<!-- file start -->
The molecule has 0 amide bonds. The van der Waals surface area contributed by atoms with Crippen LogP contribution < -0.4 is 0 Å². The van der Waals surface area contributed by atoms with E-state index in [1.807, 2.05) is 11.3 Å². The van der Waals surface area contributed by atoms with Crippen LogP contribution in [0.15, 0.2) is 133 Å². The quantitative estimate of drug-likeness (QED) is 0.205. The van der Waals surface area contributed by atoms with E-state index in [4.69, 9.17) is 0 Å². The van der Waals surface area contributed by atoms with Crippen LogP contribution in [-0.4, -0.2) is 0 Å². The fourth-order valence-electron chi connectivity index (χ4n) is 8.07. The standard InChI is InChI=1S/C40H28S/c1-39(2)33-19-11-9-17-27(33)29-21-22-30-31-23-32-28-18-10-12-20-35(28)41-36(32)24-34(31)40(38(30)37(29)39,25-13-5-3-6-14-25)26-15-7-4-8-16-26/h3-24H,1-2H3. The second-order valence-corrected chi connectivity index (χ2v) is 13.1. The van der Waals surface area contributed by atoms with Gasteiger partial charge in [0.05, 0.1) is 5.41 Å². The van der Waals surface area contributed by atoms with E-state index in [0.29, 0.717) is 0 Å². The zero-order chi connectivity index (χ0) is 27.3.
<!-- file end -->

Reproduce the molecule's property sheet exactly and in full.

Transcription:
The molecule has 0 amide bonds. The van der Waals surface area contributed by atoms with Crippen LogP contribution < -0.4 is 0 Å². The van der Waals surface area contributed by atoms with E-state index in [1.807, 2.05) is 11.3 Å². The van der Waals surface area contributed by atoms with Crippen LogP contribution in [0.15, 0.2) is 133 Å². The quantitative estimate of drug-likeness (QED) is 0.205. The van der Waals surface area contributed by atoms with E-state index in [4.69, 9.17) is 0 Å². The van der Waals surface area contributed by atoms with Crippen LogP contribution in [-0.4, -0.2) is 0 Å². The fourth-order valence-electron chi connectivity index (χ4n) is 8.07. The standard InChI is InChI=1S/C40H28S/c1-39(2)33-19-11-9-17-27(33)29-21-22-30-31-23-32-28-18-10-12-20-35(28)41-36(32)24-34(31)40(38(30)37(29)39,25-13-5-3-6-14-25)26-15-7-4-8-16-26/h3-24H,1-2H3. The second-order valence-corrected chi connectivity index (χ2v) is 13.1. The van der Waals surface area contributed by atoms with Gasteiger partial charge in [0.05, 0.1) is 5.41 Å². The van der Waals surface area contributed by atoms with E-state index in [0.29, 0.717) is 0 Å². The zero-order chi connectivity index (χ0) is 27.3.